Liturgy founder Hunter Hunt-Hendrix stands out within the mostly nihilistic black metal milieu. Widely known for his invention and articulation of Transcendental Black Metal more than a decade ago, Hunt-Hendrix has injected into the extreme musical subgenre a “double nihilism” that, to summarize one part of his philosophy, negated a “series of negations” to arrive at Affirmation. These qualities of transcendence and affirmation are part of what has put Liturgy on the radar of philosophically-inclined metal listeners.
The band’s latest album is H.A.Q.Q., and the title refers to the phrase “Haelegen above Quality and Quantity”, which, according to the press release, “represents Hunt-Hendrix’s uniquely Marxist and psychoanalytic vision of God”. God and religion have always been part of the Liturgy schema. On the artwork for breakthrough album Aesthethica (2011), the Petrine Cross and the Latin cross sit side by side, as if proposing an alternative to Slayer’s similarly emblazoned, yet fully heterodox God Hates Us All (2001).
Still, there remains a tension between those two crosses, one inverted and the other upright. Those crosses came to mind when Kanye West released The Life of Pablo in 2016, with its dichotomous “WHICH/ONE” text on the cover art. The answer, West revealed, was tripartite: “Which Pablo? Pablo Picasso, Pablo Escobar of course, Apostle Paul. [Paul] inspired and was the strongest influencer of Christianity. Pablo Escobar was the biggest mover of product, and Pablo Picasso was the biggest mover of art. And that mix between message, art, and product is The Life of Pablo.”
H.A.Q.Q. was initially surprise-released in November of last year on digital formats and streaming services. The release occurred at the same time as a short Liturgy tour on the West Coast, the live-action debut of Hunt-Hendrix’s opera, Origin of the Alimonies, and the opening of his philosophical art exhibition. While “message, art, and product” are certainly counted among the ways Hunt-Hendrix communicates with an audience, his evolving interdisciplinary activity of music, drama, and philosophy involves a complex system of theories and practices that takes a while to explain. I spoke with him shortly after the surprise release of the album, in an interview that covers religion, philosophy, history, and music from Johannes Brahms to Waka Flocka Flame.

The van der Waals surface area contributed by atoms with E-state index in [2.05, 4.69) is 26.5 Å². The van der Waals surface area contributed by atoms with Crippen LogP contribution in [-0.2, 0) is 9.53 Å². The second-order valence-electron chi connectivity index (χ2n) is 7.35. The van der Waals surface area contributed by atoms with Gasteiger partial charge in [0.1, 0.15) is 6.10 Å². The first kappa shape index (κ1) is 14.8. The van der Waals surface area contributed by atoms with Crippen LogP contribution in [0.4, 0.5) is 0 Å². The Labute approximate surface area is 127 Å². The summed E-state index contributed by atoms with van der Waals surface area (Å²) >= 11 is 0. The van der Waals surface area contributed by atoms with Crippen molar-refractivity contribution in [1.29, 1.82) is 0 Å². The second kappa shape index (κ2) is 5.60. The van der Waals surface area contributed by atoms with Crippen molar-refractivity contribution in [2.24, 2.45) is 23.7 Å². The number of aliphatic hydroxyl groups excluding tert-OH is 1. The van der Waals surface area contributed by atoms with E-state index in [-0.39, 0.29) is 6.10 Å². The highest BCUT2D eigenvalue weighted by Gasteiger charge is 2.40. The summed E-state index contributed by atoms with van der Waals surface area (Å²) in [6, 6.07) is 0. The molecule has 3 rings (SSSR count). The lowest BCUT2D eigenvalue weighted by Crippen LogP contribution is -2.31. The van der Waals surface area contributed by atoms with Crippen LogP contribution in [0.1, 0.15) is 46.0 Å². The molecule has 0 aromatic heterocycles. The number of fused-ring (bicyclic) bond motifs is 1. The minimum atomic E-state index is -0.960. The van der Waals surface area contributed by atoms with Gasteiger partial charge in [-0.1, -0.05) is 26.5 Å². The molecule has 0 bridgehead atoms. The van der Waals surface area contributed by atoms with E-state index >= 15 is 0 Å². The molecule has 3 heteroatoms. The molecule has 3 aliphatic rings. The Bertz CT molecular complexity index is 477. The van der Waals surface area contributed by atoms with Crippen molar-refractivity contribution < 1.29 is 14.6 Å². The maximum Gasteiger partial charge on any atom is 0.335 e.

First, I ask about the experience of touring with Liturgy while opening an art exhibition and premiering an opera. “It’s been really good,” he answers. “It’s been a lot of fun. For a long time, I’ve wanted to treat this as an interdisciplinary thing, to be doing a band but be taking a dramatic work and philosophical work seriously. Just in this past month, it’s been nice to have those other aspects of the project materialize more concretely because I’ve been building towards it for some time.”
He explains, “It started with the opera. The venue REDCAT offered to let us debut this live-action opera, which is something I’ve been working on for years. And so we sort of planned everything around that. We were like, ‘Well, we’ll be on the West Coast, so we’ll do some Liturgy dates.’ And then I wasn’t sure we would finish an album in time to release it, to go along with this. So we didn’t announce that but wanted to do that. Then this gallery offered to fabricate some of my diagrams, philosophical diagrams in this art show. It might have been wiser to spread things out a little bit. Some people on our team were saying that. I think it’s more interesting to just do everything at once and to overload the system, or something with these totally different things that are nevertheless kind of connected.”
Drain by Semevent (Pixabay License / Pixabay)
I ask if doing everything simultaneously reinforces the substantial connections between the drama, philosophy, and music. He responds, “Maybe it would have seemed connected either way if we had, you know, waited until January to do the album and the spring to do the art show or something. But I don’t think so. I guess the collective attention span is very short. For something to feel like it’s all connected, it has to happen all at the same time.”